Consider also: Romans 8:32 He who did not spare his own Son but gave him up for us all, how will he not also with him graciously give us all things? John 1:12 But to all who did receive him, who believed in his name, he gave the right to become children of God.


The Catechist tells us what we MUST HAVE in order to be saved. What is it?

_ _ _ _ /  _ _ _ _ _

We will learn more about this essential ingredient in Q/A21.

One Comment
  1. Hey there,

    In case I misread you, please forgive. The actual case for Ursinus, the principal writer of the HC, he argued that Christ suffered for the sins for all men. For Ursunis, Christ suffered for all, but the application is conditioned by faith. Becase of this and like language, Richard Muller labels Ursinus an early non-Amyraldian exponent of Hypothetical Universalism (HU).

    You can see this in HC 37, which should be read in the light of his own exposition.

    You should also read his comments in the light of his student’s addition to the original Latin publication of the explication of the HC, where David Paraeus affirms that Christ suffered and shed his blood for all mankind. In the original Latin, there is a marginal reference which notes the section written by Paraeus. Unfortunately, modern reprints and translations tend to leave out that marginal reference. And further, as Roger Nicole notes, there was no difference of opinion on this matter between Paraeus and Ursinus.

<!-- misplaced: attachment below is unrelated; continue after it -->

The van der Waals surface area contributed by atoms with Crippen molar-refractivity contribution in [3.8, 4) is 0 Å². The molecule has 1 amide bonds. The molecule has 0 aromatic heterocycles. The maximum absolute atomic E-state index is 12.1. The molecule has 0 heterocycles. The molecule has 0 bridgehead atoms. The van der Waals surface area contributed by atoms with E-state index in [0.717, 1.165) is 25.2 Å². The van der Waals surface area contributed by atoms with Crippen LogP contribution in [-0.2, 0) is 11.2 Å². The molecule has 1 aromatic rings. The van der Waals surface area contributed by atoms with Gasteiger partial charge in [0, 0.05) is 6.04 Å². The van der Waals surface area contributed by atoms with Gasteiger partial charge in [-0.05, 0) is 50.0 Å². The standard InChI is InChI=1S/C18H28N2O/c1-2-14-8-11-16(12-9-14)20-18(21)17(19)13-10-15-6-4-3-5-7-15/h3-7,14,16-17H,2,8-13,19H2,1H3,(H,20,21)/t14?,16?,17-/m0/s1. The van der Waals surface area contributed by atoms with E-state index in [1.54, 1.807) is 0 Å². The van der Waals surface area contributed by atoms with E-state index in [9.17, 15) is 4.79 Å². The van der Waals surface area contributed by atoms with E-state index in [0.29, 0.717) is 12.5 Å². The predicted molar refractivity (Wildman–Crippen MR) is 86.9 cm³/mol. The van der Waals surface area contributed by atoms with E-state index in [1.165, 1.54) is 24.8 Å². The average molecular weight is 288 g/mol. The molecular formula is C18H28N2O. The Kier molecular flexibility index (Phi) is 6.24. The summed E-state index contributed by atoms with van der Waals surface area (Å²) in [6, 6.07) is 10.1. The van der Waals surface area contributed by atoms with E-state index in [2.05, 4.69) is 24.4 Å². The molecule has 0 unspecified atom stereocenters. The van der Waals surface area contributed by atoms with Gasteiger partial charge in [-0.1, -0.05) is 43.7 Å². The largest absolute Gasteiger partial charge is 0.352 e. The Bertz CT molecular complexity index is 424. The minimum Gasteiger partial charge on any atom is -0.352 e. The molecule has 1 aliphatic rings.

You might also be interested to note that Ursinus rejected the double payment dilemma as posed in his day by the Socinians. That is, if Christ suffers for a given man, that man can fail to be saved because the application of the benefit of Christ’s death is conditional. Here Ursinus follows Thomas Aquinas almost word for word.

    For more on Ursinus and Paraeus, click on my name, go to my C&C site, click on the name index for Ursinus and Paraeus, respectively.

    You can also go to the main index, scroll down to the double payment index and see refutations of the double payment dilemma from such men as C Hodge and Dabney, et al.

    And lastly, ironically, Matthew Henry was another early HU advocate.

    If you need any help finding the links, holla back at me.

    Thanks for your time,